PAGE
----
07/15/2002 11:00PM

Opening session takes a major hit


LEXINGTON, Ky. - Keeneland's July select yearling sale got off to a rocky start Monday night when the first of two sessions posted steep declines across the board and a 47 percent buyback rate.

The sale flared briefly when John Ferguson, agent for Sheikh Mohammed al Maktoum, paid $2 million for the session topper, a Belong to Me filly out of Grade 1 winner Tomisue's Delight. There was only one other seven-figure horse, a $1,350,000 Gone West-Primedex filly that Wayne Lukas bought for the partnership of W.T. Young and Bob and Beverly Lewis. Lane's End, agent, which returned to the July sale after two years of dominating the Keeneland September auction, sold both fillies and was Monday's leading seller with three sold for $3,825,000.

Major buyers John Magnier, Eugene Melnyk, Satish Sanan, and Aaron Jones were mostly inactive as receipts marked RNA - for "reserve not attained"- accumulated in the sales office.

Forty-one horses sold for a total of $15,740,000, a collapse of 39 percent from last year's $25,847,000 gross for 44 yearlings. Average price plummeted 35 percent from last year's $587,432 to $383,902, and median fell 29 percent to $290,000.

The buyback rate was the only figure on the rise, and it leaped to 47 percent, up sharply from last year's 36 percent.

There were hopes for improvement at the final session Tuesday, which was to feature a couple of possible sale toppers. Doninga Farm's Storm Cat half-sister to champion Chief Bearheart and Grade 1 winner Explosive Red and Taylor Made's Unbridled's Song colt out of Roll Over Baby, a $1 million weanling last January, were still to sell.

"Last year, night two was a lot better, and internally we've got a lot more fire-power Tuesday night, so I'm not pushing the panic button yet," Taylor Made's Mark Taylor said. "It is a little thin. If you take one of those top buyers out of this market, it can make the difference between a $2 million horse and a $500,000 horse."

Tuesday seemed far away after the buyers' stinging verdict on Monday's catalog.

"I am very disappointed and surprised," Keeneland's director of sales, Geoffrey Russell, said after the session. "We didn't come in thinking we were going to increase our average, but we didn't see ourselves having a big hit in the average. It's a very boutique sale. We have a limited number of buyers every year, and this was very slim."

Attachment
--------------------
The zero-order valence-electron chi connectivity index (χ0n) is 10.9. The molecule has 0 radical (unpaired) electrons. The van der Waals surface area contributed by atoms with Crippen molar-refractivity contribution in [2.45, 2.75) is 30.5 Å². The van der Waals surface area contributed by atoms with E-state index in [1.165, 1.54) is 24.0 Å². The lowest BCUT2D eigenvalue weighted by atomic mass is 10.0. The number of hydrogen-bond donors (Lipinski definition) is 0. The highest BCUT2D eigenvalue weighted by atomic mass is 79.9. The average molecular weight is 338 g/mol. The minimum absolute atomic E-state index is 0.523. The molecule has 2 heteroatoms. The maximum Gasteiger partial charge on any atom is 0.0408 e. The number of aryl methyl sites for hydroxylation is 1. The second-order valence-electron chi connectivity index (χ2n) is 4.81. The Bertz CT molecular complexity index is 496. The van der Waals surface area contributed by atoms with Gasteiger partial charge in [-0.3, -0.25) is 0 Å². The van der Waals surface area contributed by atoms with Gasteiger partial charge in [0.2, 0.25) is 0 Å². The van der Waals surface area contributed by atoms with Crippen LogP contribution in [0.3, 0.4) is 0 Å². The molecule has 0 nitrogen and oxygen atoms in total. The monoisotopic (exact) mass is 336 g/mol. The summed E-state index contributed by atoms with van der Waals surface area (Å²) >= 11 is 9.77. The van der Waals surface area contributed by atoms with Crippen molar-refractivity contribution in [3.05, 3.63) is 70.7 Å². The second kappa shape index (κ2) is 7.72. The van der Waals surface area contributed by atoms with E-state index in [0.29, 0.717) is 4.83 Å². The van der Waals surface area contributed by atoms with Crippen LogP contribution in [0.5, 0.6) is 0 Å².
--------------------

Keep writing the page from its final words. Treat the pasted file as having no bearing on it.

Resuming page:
Early signs of trouble

Consignors were busy in the days before Monday's opener, but they were disturbed by what they weren't seeing: veterinarians, traditional harbingers of a buyer's serious bidding intent. The lack of pre-sale vetting prompted a flood of scratches as consignors opted not to run unpopular horses through the ring needlessly. From a Monday catalog of 100 lots, sellers offered 78.

The week's stock market losses may have made midlevel American owners less confident about buying luxury racehorses. That left sellers' fates resting on men like Sheikh Mohammed and Coolmore principal John Magnier, who are relatively unaffected by Wall Street's woes. Those big guns were ranged around the sale pavilion all Monday evening, but they were largely silent. As horses passed through the ring, Magnier never raised a hand, and Ferguson whiled away most of the night engaged in conversation near the walking ring.

Yearlings not good enough

Outside, buyers' agents confided that the yearlings, conformationally speaking, were simply not good enough.

"These were just bad horses," said one agent who asked not to be identified. "I couldn't find 10 to like out of the catalog."

A pair of fillies reminded sellers that fireworks were still possible.

Ferguson had a long wait before he acquired the session topper, and he made easy work of the bidding. From his customary place behind the ring, he cast a bid at $750,000 and cruised to $2 million with the certainty of a man who knew he would get the horse.

"That's it for tonight," Ferguson said of the Belong to Me filly, the first foal for her dam. "She's an exceptional filly. I saw her as a foal on the farm, and she's one of the best fillies I've seen this year, so she deserves to be worth that kind of money."

Ferguson said the filly might go to California but that Sheikh Mohammed would make that decision in September.

Bob Lewis, the night's other million-dollar spender, was pleasantly surprised that he had gotten his Gone West filly, a half-sister to Grade 2 winner Prime Directive, for $1,350,000.

"I don't want to be presumptuous, but I think it was a little low," Lewis said of the price. "We were prepared to go considerably higher. I'm going to go home tonight and sleep well, because I think we made some good buys."

The two fillies made Lane's End's night.

"The way the market was going, we were nervous about it," Lane's End's Bill Farish said. "We had three horses who had a lot of vetting, but there was a steep drop-off in activity from there, and we heard that from a lot of people. I am a little surprised by this market.

"But this is the first day of the first yearling sale of the year," he added. "I think tomorrow and the rest of the year will be stronger."